New Castle News


June 28, 2014

Businesses complain about pothole-riddled street

NEW CASTLE — Industrial Street runs from Mahoning Avenue to Cherry Street in Mahoningtown — more than three-quarters of a mile.

There are few spots along the road that are free of potholes, some of which measuring more than several feet in length and width. One in front of Mac Supply Co. has been turned into a mini-lake as a result of this week’s rains.

“This road’s atrocious,” said Todd Johnson, general manager of Hill Railcar.

“I actually bottomed out the other day,” he said about the experience he had with his sport utility vehicle.

“I traveled on mountain roads better than this.”

He and others with companies along the street expressed concern about the conditions that could lead to accidents and damage to vehicles, as well as affecting business. They have talked to representatives of the city, including Mayor Anthony Mastrangelo, about the conditions.

Johnson said if a person driving a car is on the street and a semi is coming from the opposite direction and moves to avoid a hole, “he’s (the semi) going to take you off the road.”

On Tuesday, two semis — apparently familiar with the road — were creeping along at less than 10 mph.

“It’s horrendous,” Dennis Kauffman of Mac Supply said of the street.

He said he gets tired of hearing customers complain about the conditions.

“My car gets beat up twice a day to and from.”

He also expressed concern that “emergency vehicles would have a tough time getting back here.”

Marie Carney, owner of Mac Supply, pointed out she needs to have the ability for her customers to get in to her business.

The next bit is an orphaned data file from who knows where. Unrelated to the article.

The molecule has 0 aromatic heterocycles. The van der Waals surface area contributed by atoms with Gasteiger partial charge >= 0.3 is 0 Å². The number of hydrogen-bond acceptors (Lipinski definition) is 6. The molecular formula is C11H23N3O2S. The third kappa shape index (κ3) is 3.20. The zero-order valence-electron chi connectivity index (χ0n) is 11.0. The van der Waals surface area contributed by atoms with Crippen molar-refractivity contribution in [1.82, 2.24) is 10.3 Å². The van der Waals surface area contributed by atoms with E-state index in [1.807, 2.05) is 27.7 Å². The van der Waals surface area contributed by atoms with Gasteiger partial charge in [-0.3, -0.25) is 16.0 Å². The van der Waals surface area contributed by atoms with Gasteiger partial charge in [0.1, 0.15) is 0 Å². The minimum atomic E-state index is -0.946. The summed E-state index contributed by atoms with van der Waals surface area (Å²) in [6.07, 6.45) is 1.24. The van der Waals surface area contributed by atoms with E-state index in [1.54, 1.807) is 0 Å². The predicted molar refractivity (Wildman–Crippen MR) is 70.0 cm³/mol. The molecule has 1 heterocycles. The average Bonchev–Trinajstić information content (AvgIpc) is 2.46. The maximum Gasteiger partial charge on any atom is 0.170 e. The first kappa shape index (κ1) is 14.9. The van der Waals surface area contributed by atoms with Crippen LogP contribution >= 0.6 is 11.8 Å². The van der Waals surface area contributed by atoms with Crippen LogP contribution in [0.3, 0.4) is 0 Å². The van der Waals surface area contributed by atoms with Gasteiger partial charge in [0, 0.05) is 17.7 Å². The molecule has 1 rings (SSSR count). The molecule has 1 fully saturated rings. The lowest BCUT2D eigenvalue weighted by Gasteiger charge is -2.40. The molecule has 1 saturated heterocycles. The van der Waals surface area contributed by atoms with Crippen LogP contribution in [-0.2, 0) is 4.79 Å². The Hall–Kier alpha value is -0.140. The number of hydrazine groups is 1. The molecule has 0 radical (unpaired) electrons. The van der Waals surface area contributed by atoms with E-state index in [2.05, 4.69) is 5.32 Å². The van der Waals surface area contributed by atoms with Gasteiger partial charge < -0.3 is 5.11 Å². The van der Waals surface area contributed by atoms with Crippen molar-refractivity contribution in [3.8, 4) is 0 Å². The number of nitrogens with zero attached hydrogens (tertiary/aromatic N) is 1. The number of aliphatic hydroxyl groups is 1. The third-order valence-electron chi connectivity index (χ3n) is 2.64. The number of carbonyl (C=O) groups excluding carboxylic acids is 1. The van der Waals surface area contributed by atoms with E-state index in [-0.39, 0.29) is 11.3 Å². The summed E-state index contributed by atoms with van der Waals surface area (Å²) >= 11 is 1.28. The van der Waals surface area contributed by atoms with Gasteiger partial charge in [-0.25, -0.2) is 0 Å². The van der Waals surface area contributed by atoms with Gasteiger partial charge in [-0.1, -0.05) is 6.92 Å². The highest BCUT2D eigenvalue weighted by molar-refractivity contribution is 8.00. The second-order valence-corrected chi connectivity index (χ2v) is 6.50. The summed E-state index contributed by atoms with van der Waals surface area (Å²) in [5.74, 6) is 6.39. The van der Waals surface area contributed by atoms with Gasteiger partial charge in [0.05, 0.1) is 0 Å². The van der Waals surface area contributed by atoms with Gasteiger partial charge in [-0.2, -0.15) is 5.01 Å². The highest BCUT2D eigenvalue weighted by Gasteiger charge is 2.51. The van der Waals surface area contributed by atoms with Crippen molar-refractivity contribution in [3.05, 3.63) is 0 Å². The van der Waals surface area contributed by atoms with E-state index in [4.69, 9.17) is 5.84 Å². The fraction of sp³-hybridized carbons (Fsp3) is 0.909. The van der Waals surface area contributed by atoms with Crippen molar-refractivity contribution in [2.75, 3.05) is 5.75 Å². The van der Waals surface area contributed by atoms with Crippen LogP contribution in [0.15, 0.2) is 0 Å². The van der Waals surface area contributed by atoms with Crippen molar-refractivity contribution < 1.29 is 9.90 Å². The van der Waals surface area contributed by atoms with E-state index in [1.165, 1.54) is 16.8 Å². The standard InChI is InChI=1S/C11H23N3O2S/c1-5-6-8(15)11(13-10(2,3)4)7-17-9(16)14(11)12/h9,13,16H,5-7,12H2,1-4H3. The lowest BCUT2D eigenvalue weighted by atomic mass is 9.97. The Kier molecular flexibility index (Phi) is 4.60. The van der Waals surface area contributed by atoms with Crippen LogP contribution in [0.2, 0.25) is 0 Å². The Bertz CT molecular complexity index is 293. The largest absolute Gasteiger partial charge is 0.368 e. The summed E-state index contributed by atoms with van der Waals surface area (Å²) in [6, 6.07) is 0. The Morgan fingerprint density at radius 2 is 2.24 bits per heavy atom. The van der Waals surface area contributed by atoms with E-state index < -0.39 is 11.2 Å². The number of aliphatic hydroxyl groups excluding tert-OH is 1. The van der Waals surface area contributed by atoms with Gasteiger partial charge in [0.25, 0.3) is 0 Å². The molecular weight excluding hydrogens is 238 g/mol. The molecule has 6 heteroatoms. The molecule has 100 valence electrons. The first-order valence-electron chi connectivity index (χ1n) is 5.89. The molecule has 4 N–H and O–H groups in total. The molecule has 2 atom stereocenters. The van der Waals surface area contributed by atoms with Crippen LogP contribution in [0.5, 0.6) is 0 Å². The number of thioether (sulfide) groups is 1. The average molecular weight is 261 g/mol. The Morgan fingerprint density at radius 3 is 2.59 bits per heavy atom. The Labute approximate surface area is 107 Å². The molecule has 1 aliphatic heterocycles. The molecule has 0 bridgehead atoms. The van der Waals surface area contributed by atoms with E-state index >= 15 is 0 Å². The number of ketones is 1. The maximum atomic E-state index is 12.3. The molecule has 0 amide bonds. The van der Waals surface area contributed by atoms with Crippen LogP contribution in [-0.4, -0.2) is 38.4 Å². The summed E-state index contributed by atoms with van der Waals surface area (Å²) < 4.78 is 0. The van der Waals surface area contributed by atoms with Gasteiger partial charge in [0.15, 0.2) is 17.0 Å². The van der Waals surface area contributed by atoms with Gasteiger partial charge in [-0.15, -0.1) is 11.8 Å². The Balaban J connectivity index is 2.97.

“I have to literally pick up supplies so that some of my vendors don’t have to come here.”

The company supplies steel, pipe, rod and safety equipment.

Johnson also made reference to a plant that transports ammonia, citing the possible danger of the gas leaking from a truck if it is damaged by hitting one of the holes.

David Binder, director of quality, safety and regulatory affairs for Tanner Industries, said the company does transport ammonia by truck on Industrial Street.

The road “is not in good shape,” he said.

However, he added, because of the way the trucks that carry ammonia are constructed, “It’s not a safety or public hazard. There’s no public safety concern.”

Binder said it is “a maintenance concern” with employees’ vehicles.

The businesses get no argument from the mayor about the street’s poor condition.

“There’s no question about it,” Mastrangelo said.

He said the city simply doesn’t have the money to resurface the entire street. RAR Engineering, he said, has estimated it would cost $400,000 to resurface the street.

Mastrangelo said the city is anticipating receiving an additional $100,000 from the Federal Emergency Management Agency as a result of storms that ravaged the area last July. The city previously received $44,135 that has been applied to paving.

The mayor said the city needs to take care of Boyles Street Extension, which is “falling down,” then apply the remainder of the money to take care of the worst areas of Industrial Street.

In the meantime, he said, he will talk with public works director Michael Rooney about using some hot patch material to fill the holes.

“That’s going to take a lot of patching.”


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